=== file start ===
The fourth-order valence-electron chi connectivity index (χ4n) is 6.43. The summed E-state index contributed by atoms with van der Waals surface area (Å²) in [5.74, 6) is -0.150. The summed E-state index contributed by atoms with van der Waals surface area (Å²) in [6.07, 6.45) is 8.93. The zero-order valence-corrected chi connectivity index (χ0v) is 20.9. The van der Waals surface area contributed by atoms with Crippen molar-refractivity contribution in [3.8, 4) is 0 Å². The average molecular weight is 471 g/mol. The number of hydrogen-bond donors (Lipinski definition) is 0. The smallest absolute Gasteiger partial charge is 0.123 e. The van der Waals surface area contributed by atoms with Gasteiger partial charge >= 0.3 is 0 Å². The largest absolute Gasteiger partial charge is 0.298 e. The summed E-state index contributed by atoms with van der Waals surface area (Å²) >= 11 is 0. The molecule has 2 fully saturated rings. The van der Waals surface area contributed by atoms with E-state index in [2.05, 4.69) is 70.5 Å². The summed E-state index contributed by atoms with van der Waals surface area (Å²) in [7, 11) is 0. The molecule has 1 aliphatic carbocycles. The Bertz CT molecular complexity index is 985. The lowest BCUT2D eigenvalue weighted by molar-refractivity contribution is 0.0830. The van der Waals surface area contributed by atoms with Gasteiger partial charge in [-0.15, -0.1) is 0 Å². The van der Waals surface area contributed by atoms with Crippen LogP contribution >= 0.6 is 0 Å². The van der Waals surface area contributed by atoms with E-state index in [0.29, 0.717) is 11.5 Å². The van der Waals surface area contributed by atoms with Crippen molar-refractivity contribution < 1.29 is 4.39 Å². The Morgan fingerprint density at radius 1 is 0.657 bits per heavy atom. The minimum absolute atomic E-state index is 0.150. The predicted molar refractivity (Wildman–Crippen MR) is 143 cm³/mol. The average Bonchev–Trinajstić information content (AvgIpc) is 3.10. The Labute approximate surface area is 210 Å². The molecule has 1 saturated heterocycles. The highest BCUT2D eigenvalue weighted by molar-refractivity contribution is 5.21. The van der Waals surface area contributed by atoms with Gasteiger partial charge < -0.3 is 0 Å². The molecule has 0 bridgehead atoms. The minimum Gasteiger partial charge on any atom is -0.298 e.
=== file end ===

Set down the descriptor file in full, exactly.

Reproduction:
The fourth-order valence-electron chi connectivity index (χ4n) is 6.43. The summed E-state index contributed by atoms with van der Waals surface area (Å²) in [5.74, 6) is -0.150. The summed E-state index contributed by atoms with van der Waals surface area (Å²) in [6.07, 6.45) is 8.93. The zero-order valence-corrected chi connectivity index (χ0v) is 20.9. The van der Waals surface area contributed by atoms with Crippen molar-refractivity contribution in [3.8, 4) is 0 Å². The average molecular weight is 471 g/mol. The number of hydrogen-bond donors (Lipinski definition) is 0. The smallest absolute Gasteiger partial charge is 0.123 e. The van der Waals surface area contributed by atoms with Gasteiger partial charge >= 0.3 is 0 Å². The largest absolute Gasteiger partial charge is 0.298 e. The summed E-state index contributed by atoms with van der Waals surface area (Å²) >= 11 is 0. The molecule has 2 fully saturated rings. The van der Waals surface area contributed by atoms with E-state index in [2.05, 4.69) is 70.5 Å². The summed E-state index contributed by atoms with van der Waals surface area (Å²) in [7, 11) is 0. The molecule has 1 aliphatic carbocycles. The Bertz CT molecular complexity index is 985. The lowest BCUT2D eigenvalue weighted by molar-refractivity contribution is 0.0830. The van der Waals surface area contributed by atoms with Gasteiger partial charge in [-0.15, -0.1) is 0 Å². The van der Waals surface area contributed by atoms with Crippen LogP contribution >= 0.6 is 0 Å². The van der Waals surface area contributed by atoms with E-state index in [0.29, 0.717) is 11.5 Å². The van der Waals surface area contributed by atoms with Crippen molar-refractivity contribution < 1.29 is 4.39 Å². The Morgan fingerprint density at radius 1 is 0.657 bits per heavy atom. The minimum absolute atomic E-state index is 0.150. The predicted molar refractivity (Wildman–Crippen MR) is 143 cm³/mol. The average Bonchev–Trinajstić information content (AvgIpc) is 3.10. The Labute approximate surface area is 210 Å². The molecule has 1 saturated heterocycles. The highest BCUT2D eigenvalue weighted by molar-refractivity contribution is 5.21. The van der Waals surface area contributed by atoms with Gasteiger partial charge < -0.3 is 0 Å². The molecule has 0 bridgehead atoms. The minimum Gasteiger partial charge on any atom is -0.298 e.